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Recently, the Croatian government presented a summary of the National Recovery and Resilience Plan. This document is crucial for obtaining 49,08 billion kuna (6,5 billion Euros) from the EU Recovery and Resilience Facility to overcome the consequences of the Covid-19 pandemic and of earthquakes which hit Croatia last year.
The National Recovery and Resilience Plan relies on the European Commission’s proposal for a recovery instrument presented on May 27, 2020, aimed at supporting Member States to repair the economic and social damages caused by the Covid-19, kickstarting economic recovery and improving economic resilience in the EU. On July 21, 2020, the European Council reached agreement on an emergency recovery instrument, named Next Generation EU, and on the multiannual financial framework 2021-2027. The EU will provide a total package of 1824 billion Euros, combining the EU budget for 2021-2027 worth 1074 billion Euros with Next Generation EU worth 750 billion Euros.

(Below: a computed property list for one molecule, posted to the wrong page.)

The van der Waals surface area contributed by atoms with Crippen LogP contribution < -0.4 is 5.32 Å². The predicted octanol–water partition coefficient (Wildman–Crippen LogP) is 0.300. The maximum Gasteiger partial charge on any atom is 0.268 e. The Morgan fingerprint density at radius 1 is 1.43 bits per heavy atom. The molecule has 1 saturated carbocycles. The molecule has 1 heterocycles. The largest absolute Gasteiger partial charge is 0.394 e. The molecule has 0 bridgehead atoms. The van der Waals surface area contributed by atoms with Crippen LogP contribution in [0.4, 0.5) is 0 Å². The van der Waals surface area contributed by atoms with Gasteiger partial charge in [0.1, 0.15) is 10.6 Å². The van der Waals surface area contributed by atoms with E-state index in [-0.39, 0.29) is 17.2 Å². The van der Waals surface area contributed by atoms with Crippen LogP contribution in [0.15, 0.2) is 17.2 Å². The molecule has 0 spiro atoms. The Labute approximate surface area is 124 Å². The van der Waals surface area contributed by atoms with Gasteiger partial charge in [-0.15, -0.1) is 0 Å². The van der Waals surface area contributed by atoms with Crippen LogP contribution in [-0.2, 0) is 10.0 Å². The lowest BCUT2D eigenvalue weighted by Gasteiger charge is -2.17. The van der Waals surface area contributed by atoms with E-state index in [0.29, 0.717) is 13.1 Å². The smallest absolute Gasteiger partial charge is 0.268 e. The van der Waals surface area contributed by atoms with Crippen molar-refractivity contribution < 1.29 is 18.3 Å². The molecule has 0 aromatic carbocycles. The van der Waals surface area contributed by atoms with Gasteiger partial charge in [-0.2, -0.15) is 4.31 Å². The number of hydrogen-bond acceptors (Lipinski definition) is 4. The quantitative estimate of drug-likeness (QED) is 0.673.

The Recovery and Resilience Facility, as the key instrument of Next Generation EU, will make available 672,5 billion Euros in grants and loans to support reforms and investments undertaken by Member States and help them recover from the current crisis and strengthen economic resilience.
Croatia will receive from Next Generation EU fund 6,3 billion Euros in free grants and 3,6 billion Euros in loans. The National Recovery and Resilience Plan envisages reforms and investments that should be completed by September 31, 2026.
As explained by Croatian government, the National Recovery and Resilience Plan will contribute to achieve four main objectives of the EU: promoting economic, social, and territorial cohesion; strengthening economic and social resilience; reducing social and economic impacts of Covid-19; supporting green and digital transition. The plan is focused primarily on supporting the economic and social development of Croatian regions, with particular regard to demographic revitalisation.
The plan envisages investments worth 49,08 billion kuna (6,5 billion Euros) in six sectors: